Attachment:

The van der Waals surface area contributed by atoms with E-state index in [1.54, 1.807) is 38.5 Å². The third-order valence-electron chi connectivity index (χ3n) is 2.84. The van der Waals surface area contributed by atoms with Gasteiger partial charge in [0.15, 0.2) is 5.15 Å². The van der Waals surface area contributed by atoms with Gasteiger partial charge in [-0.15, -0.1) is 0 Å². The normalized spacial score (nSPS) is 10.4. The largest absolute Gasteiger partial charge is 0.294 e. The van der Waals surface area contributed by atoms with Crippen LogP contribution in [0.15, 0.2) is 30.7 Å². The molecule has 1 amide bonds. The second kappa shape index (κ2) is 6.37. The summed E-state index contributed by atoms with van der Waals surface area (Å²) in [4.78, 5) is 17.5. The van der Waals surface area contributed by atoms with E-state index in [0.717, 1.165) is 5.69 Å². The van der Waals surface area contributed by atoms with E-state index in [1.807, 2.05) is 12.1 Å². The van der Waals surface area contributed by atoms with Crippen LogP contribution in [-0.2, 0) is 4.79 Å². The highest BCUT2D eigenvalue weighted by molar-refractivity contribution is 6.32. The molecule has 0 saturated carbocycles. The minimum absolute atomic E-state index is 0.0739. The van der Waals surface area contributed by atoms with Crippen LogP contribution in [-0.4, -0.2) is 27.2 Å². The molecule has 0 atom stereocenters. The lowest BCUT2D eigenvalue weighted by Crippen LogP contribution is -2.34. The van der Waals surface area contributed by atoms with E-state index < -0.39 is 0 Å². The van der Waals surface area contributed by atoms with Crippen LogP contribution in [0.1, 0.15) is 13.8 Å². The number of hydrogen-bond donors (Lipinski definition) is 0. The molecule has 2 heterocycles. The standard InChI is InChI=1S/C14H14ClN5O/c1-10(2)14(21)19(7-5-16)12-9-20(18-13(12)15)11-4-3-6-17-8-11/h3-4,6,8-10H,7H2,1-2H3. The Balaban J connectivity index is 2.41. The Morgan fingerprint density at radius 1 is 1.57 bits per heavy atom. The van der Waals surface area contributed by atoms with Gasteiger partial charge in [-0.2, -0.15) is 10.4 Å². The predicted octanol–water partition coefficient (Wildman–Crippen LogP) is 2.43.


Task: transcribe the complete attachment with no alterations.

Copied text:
The van der Waals surface area contributed by atoms with E-state index in [1.54, 1.807) is 38.5 Å². The third-order valence-electron chi connectivity index (χ3n) is 2.84. The van der Waals surface area contributed by atoms with Gasteiger partial charge in [0.15, 0.2) is 5.15 Å². The van der Waals surface area contributed by atoms with Gasteiger partial charge in [-0.15, -0.1) is 0 Å². The normalized spacial score (nSPS) is 10.4. The largest absolute Gasteiger partial charge is 0.294 e. The van der Waals surface area contributed by atoms with Crippen LogP contribution in [0.15, 0.2) is 30.7 Å². The molecule has 1 amide bonds. The second kappa shape index (κ2) is 6.37. The summed E-state index contributed by atoms with van der Waals surface area (Å²) in [4.78, 5) is 17.5. The van der Waals surface area contributed by atoms with E-state index in [0.717, 1.165) is 5.69 Å². The van der Waals surface area contributed by atoms with E-state index in [1.807, 2.05) is 12.1 Å². The van der Waals surface area contributed by atoms with Crippen LogP contribution in [-0.2, 0) is 4.79 Å². The highest BCUT2D eigenvalue weighted by molar-refractivity contribution is 6.32. The molecule has 0 saturated carbocycles. The minimum absolute atomic E-state index is 0.0739. The van der Waals surface area contributed by atoms with Crippen LogP contribution in [-0.4, -0.2) is 27.2 Å². The molecule has 0 atom stereocenters. The lowest BCUT2D eigenvalue weighted by Crippen LogP contribution is -2.34. The van der Waals surface area contributed by atoms with E-state index < -0.39 is 0 Å². The van der Waals surface area contributed by atoms with Crippen LogP contribution in [0.1, 0.15) is 13.8 Å². The number of hydrogen-bond donors (Lipinski definition) is 0. The molecule has 2 heterocycles. The standard InChI is InChI=1S/C14H14ClN5O/c1-10(2)14(21)19(7-5-16)12-9-20(18-13(12)15)11-4-3-6-17-8-11/h3-4,6,8-10H,7H2,1-2H3. The Balaban J connectivity index is 2.41. The Morgan fingerprint density at radius 1 is 1.57 bits per heavy atom. The van der Waals surface area contributed by atoms with Gasteiger partial charge in [-0.2, -0.15) is 10.4 Å². The predicted octanol–water partition coefficient (Wildman–Crippen LogP) is 2.43.